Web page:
The last test I conducted was in my home on my kitchen stove. In this controlled environment, it still took quite a long time to bring water to a boil in the pot. While waiting for the water to boil, I set my teapot on the stove for comparison. My teapot was ready and whistled at me in under 5 minutes, but the Bear Bowl took another 10 to turn from simmer to a rolling boil. Then came the difficult part. Pouring water from the pot without burning myself with hot water or steam was a struggle. The flexible handle and plastic walls filled with boiling water complicated things.  I spilled quite a bit of water as I struggled to direct the stream of scalding water into my cup.

The Bear Bowl is a good concept, but it needs a few more tweaks before it’s useful in every camping and backpacking situation. The size and weight is great for backpacking and the removable paracord-wrapped handle can come in handy in  emergencies. If you have hopes of cooking cup-o-noodles, oatmeal, or making a hot cup of tea while camping, boil a small amount of water and take precautions so you don’t accidentally spill hot liquid on yourself or others. This is not a perfect product by any means, but as a prototype is works well and I could see myself buying one in the future. I’ll definitely plan on packing the Bear Bowl for future camping or backpacking trips.

Pros:

-Compact design, lightweight, and packs flat for portability.

-Plastic is high quality, does not melt even when subjected to extreme high heat.

-Non-stick surface makes it very easy to clean.

-Great for cooking/heating up food directly.

Cons:

-Because heat is only conducted through the base plate, it can take 10-15 minutes to bring water to a rapid boil.

-No pour spout, so it’s difficult to pour hot liquids without accidentally burning yourself.

-Paracord handle seems like a good idea, but the pot would benefit from a sturdier handle that doesn’t bend as much.

Buy it here: http://bearminimum.org

e.aboussou@wasatchmag.com

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Beyond the Wasatch: Arches National Park

Over President’s Day weekend, I packed up the car and left town early to escape the overcast grey skies of the Wasatch Front. As I drove southeast, each passing mile of the three-and-a-half-hour road trip down to Moab meant less snow-covered peaks and more red rocks sneaking into the terrain.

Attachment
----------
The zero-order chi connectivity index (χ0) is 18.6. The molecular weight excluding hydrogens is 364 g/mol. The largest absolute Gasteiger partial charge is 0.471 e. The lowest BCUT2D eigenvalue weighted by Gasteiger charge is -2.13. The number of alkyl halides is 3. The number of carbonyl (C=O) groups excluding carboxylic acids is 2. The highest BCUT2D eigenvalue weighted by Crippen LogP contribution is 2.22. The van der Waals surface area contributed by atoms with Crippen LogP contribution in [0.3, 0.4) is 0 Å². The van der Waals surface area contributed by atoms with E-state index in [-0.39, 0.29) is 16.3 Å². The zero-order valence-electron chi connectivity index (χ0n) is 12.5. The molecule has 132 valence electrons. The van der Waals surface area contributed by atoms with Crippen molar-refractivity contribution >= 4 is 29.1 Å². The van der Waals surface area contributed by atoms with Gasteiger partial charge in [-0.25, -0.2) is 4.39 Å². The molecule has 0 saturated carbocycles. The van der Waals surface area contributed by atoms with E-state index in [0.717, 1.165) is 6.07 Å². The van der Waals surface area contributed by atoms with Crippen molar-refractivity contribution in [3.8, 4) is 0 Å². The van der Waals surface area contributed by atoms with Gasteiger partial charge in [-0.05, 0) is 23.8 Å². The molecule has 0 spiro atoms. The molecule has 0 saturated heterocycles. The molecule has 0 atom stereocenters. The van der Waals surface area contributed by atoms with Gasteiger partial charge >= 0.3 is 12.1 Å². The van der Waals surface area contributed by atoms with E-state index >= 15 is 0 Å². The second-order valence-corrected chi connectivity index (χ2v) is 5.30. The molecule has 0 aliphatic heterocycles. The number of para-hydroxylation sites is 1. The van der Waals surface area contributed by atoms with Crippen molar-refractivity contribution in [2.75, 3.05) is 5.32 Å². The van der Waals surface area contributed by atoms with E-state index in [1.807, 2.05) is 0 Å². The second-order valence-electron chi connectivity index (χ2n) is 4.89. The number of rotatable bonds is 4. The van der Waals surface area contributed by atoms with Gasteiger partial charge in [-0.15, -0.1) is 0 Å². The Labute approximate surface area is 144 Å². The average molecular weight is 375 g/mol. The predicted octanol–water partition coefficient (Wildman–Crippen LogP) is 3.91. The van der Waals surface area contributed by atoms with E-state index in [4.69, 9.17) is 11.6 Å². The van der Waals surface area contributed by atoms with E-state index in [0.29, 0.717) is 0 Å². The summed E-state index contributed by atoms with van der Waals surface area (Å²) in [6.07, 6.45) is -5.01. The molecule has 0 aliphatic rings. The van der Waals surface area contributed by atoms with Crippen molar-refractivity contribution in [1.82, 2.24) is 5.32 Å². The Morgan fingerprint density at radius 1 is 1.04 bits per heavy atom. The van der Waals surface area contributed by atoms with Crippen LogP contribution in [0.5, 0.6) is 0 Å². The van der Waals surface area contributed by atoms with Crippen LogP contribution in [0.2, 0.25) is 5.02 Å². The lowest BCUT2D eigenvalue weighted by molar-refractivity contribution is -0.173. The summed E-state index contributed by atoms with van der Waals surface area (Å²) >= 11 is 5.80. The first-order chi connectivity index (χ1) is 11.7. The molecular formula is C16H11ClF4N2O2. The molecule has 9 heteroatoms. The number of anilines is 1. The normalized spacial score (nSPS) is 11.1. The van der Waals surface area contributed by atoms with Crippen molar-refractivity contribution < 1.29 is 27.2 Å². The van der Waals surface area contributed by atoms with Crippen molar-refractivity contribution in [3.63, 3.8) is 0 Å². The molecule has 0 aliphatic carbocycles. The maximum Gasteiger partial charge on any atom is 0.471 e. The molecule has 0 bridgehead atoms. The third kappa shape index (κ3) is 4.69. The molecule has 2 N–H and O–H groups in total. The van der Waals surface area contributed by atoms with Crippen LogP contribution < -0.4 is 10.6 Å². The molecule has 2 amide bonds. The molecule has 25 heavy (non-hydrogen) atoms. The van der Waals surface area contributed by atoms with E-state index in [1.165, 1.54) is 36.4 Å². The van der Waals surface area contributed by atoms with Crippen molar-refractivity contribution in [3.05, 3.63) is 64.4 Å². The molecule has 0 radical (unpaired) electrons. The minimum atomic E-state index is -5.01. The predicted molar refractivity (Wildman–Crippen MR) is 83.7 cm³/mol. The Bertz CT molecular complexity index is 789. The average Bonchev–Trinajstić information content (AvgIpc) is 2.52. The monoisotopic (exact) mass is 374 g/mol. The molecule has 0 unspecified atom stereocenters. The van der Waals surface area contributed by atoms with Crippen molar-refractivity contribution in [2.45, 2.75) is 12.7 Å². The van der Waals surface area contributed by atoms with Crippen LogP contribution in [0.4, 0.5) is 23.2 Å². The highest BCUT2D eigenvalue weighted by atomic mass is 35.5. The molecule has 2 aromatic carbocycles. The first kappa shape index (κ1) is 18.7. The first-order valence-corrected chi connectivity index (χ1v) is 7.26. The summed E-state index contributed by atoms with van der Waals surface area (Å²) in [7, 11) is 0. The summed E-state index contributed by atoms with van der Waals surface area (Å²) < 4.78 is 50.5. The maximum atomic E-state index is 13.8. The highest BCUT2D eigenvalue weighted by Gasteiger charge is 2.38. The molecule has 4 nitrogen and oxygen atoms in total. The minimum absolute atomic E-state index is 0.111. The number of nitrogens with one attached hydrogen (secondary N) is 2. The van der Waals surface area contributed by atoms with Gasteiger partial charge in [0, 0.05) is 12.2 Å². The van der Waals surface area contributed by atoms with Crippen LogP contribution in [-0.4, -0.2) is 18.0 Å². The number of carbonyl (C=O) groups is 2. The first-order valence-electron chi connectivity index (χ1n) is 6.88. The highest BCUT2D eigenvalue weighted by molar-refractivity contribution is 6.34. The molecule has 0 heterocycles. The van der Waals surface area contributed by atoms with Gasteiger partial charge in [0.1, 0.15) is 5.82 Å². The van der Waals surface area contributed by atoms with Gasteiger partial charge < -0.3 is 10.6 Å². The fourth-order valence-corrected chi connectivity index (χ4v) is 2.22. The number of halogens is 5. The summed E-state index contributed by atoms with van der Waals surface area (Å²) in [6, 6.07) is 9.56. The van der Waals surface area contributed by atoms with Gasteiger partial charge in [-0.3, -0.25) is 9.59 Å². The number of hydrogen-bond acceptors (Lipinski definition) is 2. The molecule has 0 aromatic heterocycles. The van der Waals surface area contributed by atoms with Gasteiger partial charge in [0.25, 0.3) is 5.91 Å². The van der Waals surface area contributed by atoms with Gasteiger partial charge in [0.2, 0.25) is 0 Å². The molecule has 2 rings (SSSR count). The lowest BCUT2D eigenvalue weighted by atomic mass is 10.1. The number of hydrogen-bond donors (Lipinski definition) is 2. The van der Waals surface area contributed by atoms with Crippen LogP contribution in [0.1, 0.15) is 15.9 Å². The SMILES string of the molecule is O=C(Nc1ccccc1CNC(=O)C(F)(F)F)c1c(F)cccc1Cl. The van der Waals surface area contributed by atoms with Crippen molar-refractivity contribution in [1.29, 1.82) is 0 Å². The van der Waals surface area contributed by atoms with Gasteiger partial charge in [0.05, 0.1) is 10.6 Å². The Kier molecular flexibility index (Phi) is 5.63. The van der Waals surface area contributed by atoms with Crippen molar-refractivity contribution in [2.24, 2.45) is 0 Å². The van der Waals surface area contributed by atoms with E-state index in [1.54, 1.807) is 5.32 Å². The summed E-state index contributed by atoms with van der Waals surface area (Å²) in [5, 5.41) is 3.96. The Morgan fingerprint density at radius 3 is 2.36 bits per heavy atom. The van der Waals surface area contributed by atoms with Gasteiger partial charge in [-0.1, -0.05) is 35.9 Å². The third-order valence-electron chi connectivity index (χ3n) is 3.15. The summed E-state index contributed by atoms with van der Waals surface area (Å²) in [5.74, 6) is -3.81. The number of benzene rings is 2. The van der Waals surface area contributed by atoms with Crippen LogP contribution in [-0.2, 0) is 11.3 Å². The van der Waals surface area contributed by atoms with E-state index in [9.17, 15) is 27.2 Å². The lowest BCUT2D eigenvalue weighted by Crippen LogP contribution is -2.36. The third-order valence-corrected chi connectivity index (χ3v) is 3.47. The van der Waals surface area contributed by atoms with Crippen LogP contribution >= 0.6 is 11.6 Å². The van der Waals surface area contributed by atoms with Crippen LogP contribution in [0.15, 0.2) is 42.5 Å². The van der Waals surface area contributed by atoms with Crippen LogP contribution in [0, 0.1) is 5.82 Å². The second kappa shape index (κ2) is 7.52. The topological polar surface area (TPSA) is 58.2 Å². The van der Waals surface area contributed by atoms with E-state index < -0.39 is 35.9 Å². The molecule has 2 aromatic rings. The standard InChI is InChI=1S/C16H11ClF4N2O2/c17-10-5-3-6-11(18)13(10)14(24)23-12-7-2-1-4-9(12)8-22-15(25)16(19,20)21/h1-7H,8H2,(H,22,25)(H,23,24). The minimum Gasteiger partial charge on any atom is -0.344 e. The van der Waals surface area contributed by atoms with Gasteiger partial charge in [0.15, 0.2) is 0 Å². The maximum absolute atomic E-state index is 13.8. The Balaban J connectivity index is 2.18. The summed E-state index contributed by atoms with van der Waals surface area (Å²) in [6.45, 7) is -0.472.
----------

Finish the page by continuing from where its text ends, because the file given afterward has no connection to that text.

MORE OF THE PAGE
The promising forecast of 55 degree weather and the off-season crowds made it one of the best times to intimately explore Arches National Park. With over one million annual visitors, you are bound to see other people on the trails, but visiting this park before the peak season (April – September) is a great way to escape the crowds.

There are over 2,000 natural arches, making the grand landscape of Arches National Park home to the greatest concentration in the country. Beyond that, the beauty of the balanced red rocks, sloping sandstone hills, peaks, spires, and slick rock canyons of Arches make this park an ultimate destination for desert rats. Inside the park, there are 14 hiking trails to choose from, along with areas for rock climbing and canyoneering. Surrounding trails just outside of the park give you access to mountain biking and ATVing.

The entrance fee is $25, so shelling out $80 for an annual parks pass is worth it for the chance to visit this part of Moab again, or any of Utah’s other national parks. You can’t live in Utah without seeing the iconic Delicate Arch that appears on Utah license plates, but once you get away from the ant march of traffic on the trail, try some of the lesser-known hikes such as the Fiery Furnace. You’ll need to purchase a $6 permit in order to navigate the sandstone fins of the furnace, and if you need a helping hand, rangers are always available for guided tours. With 76,000 acres of Arches’ delicate desert ecosystem, you can have hours of fun exploring the park.

SPRING BREAK ITINERARY